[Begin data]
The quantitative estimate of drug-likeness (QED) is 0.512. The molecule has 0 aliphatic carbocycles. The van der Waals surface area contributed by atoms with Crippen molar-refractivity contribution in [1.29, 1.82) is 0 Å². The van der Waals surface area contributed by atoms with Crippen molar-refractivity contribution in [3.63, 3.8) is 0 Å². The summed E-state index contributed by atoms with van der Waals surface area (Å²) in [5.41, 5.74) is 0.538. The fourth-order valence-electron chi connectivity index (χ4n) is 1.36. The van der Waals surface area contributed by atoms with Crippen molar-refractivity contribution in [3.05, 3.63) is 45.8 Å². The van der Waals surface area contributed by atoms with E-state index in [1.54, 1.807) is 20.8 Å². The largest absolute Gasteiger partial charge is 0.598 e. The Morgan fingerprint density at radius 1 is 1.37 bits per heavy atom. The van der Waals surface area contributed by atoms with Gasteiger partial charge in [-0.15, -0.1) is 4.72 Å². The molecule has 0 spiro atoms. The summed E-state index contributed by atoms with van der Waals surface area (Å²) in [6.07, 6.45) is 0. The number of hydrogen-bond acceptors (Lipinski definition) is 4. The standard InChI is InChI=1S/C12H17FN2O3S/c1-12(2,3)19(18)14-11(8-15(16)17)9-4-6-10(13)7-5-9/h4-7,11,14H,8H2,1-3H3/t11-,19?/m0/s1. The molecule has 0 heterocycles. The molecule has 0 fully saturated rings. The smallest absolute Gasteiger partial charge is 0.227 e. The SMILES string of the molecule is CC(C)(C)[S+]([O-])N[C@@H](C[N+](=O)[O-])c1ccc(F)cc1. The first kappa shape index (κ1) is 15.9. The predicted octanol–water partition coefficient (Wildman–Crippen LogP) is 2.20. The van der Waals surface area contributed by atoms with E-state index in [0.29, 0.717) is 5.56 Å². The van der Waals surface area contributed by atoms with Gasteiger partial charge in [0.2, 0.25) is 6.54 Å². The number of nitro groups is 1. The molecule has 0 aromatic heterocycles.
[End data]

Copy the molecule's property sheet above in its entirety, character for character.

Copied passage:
The quantitative estimate of drug-likeness (QED) is 0.512. The molecule has 0 aliphatic carbocycles. The van der Waals surface area contributed by atoms with Crippen molar-refractivity contribution in [1.29, 1.82) is 0 Å². The van der Waals surface area contributed by atoms with Crippen molar-refractivity contribution in [3.63, 3.8) is 0 Å². The summed E-state index contributed by atoms with van der Waals surface area (Å²) in [5.41, 5.74) is 0.538. The fourth-order valence-electron chi connectivity index (χ4n) is 1.36. The van der Waals surface area contributed by atoms with Crippen molar-refractivity contribution in [3.05, 3.63) is 45.8 Å². The van der Waals surface area contributed by atoms with E-state index in [1.54, 1.807) is 20.8 Å². The largest absolute Gasteiger partial charge is 0.598 e. The Morgan fingerprint density at radius 1 is 1.37 bits per heavy atom. The van der Waals surface area contributed by atoms with Gasteiger partial charge in [-0.15, -0.1) is 4.72 Å². The molecule has 0 spiro atoms. The summed E-state index contributed by atoms with van der Waals surface area (Å²) in [6.07, 6.45) is 0. The number of hydrogen-bond acceptors (Lipinski definition) is 4. The standard InChI is InChI=1S/C12H17FN2O3S/c1-12(2,3)19(18)14-11(8-15(16)17)9-4-6-10(13)7-5-9/h4-7,11,14H,8H2,1-3H3/t11-,19?/m0/s1. The molecule has 0 heterocycles. The molecule has 0 fully saturated rings. The smallest absolute Gasteiger partial charge is 0.227 e. The SMILES string of the molecule is CC(C)(C)[S+]([O-])N[C@@H](C[N+](=O)[O-])c1ccc(F)cc1. The first kappa shape index (κ1) is 15.9. The predicted octanol–water partition coefficient (Wildman–Crippen LogP) is 2.20. The van der Waals surface area contributed by atoms with E-state index in [0.29, 0.717) is 5.56 Å². The van der Waals surface area contributed by atoms with Gasteiger partial charge in [0.2, 0.25) is 6.54 Å². The number of nitro groups is 1. The molecule has 0 aromatic heterocycles.